Some time ago Marcus [a widely read participant here] posted about emergent gravity and entropy and a long discussion ensued: I did not record the thread identity itself but saved some explanations/posts and references which somewhat clarify entropy, information, and gravity:

I had forgotton [as usual] about some earlier discussions from which I kept some notes:

This may have been Marcus:
LQG and allied QG approaches are about geometry. For geometry to have entropy it MUST have microscopic degrees of freedom. This opens up a big field of investigation (where Loop is already an active program) namely, what are the underlying degrees of freedom of geometric relationships. String researchers can be expected to follow suit.
a prior post of mine:
....If anyone has determined that one or several of these [physical entities] is "fundamental" meaning it is the first to emerge and precipitates the others, I have not seen that yet. My only personal hesitancy is that quantum theory, incomplete though it may be, suggests there is no space and time at the tinest scales....Planck size stuff...so I personally wonder if geometry/time is the first to emerge....

For further insights:

http://en.wikipedia.org/wiki/Emergent_gravity

Induced gravity
From Wikipedia, the free encyclopedia


Induced gravity (or emergent gravity) is an idea in quantum gravity that space-time background emerges as a mean field approximation of underlying microscopic degrees of freedom, similar to the fluid mechanics approximation of Bose–Einstein condensates. The concept was originally proposed by Andrei Sakharov in 1967......

Thermodynamics of Spacetime:
The Einstein Equation of State
Ted Jacobson (1995, 9 pages)

http://arxiv.org/PS_cache/gr-qc/pdf/9504/9504004v2.pdf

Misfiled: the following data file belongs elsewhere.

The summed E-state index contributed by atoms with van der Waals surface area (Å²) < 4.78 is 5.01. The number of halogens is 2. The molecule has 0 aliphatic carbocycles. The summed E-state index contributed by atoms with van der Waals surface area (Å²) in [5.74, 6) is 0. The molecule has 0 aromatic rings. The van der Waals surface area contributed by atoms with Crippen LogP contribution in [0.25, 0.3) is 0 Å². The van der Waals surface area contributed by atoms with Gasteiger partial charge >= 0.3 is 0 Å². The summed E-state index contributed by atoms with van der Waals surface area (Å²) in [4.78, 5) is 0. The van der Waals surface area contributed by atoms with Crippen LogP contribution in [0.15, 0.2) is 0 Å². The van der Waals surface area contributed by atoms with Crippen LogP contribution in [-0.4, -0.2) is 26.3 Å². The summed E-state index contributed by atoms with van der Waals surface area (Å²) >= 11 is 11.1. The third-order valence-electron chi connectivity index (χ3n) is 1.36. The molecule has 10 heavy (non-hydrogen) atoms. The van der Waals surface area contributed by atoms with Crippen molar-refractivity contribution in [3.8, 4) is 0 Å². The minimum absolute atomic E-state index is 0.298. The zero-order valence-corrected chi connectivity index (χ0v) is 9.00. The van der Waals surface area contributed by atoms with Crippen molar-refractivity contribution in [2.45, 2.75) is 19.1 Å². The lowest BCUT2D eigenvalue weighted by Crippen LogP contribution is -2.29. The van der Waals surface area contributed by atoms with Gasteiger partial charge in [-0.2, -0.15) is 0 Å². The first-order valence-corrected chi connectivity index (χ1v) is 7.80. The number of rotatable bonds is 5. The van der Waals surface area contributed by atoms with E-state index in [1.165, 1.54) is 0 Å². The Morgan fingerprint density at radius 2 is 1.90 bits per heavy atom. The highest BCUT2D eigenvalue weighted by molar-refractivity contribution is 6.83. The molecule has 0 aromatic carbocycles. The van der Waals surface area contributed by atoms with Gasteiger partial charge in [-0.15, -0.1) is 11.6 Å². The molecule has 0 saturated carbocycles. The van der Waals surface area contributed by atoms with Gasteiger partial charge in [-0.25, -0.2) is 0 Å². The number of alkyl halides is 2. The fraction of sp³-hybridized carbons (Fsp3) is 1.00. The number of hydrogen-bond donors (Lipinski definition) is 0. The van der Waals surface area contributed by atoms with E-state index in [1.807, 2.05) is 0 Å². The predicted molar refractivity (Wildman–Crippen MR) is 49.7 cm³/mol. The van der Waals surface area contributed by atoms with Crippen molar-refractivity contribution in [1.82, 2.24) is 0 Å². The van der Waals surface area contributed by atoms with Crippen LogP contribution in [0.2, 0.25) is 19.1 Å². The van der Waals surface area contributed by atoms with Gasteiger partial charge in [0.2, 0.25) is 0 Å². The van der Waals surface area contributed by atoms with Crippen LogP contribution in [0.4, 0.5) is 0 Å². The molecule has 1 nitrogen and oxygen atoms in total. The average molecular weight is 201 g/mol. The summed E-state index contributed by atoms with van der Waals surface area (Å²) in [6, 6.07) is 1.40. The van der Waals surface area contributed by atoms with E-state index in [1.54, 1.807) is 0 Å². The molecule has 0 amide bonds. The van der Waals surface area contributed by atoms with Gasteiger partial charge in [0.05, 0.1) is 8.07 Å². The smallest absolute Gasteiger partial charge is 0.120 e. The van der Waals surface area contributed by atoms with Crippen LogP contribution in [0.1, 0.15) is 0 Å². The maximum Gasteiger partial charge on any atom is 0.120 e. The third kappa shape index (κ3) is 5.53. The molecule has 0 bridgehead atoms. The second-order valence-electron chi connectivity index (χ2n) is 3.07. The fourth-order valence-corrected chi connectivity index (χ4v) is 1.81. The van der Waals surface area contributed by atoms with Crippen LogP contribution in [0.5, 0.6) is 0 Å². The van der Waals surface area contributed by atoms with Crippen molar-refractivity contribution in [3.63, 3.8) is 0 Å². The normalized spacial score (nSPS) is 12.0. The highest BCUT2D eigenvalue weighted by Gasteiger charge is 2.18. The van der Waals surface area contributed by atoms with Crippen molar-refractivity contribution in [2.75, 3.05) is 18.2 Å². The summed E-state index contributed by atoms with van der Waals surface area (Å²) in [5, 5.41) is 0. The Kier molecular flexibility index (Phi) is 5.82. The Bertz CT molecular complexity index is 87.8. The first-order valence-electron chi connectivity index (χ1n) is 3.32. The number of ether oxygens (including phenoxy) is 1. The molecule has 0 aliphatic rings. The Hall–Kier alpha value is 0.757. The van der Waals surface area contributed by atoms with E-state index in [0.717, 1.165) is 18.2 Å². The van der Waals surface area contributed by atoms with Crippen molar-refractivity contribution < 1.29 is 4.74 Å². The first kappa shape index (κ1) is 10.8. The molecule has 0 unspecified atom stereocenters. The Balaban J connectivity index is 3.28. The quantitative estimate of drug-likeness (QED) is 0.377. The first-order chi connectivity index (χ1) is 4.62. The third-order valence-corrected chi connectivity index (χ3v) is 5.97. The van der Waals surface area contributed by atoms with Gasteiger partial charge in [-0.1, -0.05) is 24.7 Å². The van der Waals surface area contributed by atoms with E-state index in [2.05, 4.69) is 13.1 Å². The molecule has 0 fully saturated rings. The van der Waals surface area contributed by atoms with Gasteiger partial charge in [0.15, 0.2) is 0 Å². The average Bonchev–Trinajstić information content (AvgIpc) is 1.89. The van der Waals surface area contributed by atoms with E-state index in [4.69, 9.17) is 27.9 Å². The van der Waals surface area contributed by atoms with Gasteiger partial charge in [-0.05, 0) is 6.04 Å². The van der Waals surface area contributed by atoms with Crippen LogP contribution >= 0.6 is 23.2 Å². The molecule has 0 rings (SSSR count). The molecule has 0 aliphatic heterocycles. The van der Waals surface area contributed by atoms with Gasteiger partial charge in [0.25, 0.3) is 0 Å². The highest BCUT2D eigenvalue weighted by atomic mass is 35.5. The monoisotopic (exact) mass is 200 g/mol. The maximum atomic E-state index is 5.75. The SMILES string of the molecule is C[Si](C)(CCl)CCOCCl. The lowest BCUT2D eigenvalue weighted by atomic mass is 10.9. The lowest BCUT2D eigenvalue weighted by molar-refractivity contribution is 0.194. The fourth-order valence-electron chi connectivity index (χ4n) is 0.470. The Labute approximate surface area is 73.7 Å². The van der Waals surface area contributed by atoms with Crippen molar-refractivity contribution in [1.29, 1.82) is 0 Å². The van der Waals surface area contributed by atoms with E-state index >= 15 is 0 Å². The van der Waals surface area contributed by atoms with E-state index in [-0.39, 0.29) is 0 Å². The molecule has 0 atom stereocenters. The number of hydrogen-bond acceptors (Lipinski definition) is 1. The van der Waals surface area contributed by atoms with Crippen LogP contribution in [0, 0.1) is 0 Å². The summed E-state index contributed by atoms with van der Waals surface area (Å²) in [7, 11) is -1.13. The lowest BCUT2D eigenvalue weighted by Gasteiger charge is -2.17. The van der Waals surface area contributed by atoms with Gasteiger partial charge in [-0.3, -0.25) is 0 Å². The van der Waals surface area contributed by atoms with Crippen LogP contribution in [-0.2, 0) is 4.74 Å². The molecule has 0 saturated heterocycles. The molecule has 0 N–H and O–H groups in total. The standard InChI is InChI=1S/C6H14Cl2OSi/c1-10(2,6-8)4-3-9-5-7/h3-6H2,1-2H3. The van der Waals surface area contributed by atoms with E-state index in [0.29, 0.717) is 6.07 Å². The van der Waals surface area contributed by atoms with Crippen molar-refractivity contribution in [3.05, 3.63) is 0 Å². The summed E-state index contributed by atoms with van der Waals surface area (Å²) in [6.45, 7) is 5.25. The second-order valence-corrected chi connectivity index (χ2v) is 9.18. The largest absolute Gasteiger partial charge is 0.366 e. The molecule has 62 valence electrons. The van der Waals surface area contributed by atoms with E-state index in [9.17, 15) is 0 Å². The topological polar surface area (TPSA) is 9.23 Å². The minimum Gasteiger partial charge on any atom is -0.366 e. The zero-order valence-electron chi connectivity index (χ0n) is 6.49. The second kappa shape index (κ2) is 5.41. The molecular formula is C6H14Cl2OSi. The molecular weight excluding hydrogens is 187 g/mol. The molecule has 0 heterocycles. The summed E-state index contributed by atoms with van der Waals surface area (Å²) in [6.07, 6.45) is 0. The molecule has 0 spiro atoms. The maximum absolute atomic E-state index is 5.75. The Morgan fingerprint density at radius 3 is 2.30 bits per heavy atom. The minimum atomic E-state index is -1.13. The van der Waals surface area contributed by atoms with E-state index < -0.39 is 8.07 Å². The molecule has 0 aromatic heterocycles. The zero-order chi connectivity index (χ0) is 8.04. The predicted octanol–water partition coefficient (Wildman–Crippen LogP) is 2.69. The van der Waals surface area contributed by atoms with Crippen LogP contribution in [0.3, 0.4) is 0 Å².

The Einstein equation is derived from the proportionality of entropy
and horizon area together with the fundamental relation _Q = T dS
connecting heat, entropy, and temperature. ,,,,,,,,Viewed in this way, the Einstein equation
is an equation of state......


How did classical General Relativity know that horizon area would turn out to be a form of entropy, and that surface gravity is a temperature?.......
That causal horizons should be associated with entropy is suggested by
the observation that they hide information. In fact, the overwhelming
majority of the information that is hidden resides in correlations between
vacuum fluctuations just inside and outside of the horizon...

On the Origin of Gravity and the Laws of Newton
Erik Verlinde (69 pages)
http://arxiv.org/PS_cache/arxiv/pdf/...001.0785v1.pdf

Gravity is explained as an entropic force caused by changes in the information associated with the positions of material bodies. A relativistic generalization of the presented arguments directly leads to the Einstein equations. When space is emergent even Newton's law of inertia needs to be explained. The equivalence principle leads us to conclude that it is actually this law of inertia whose origin is entropic.......In this paper we will argue that the central notion needed to derive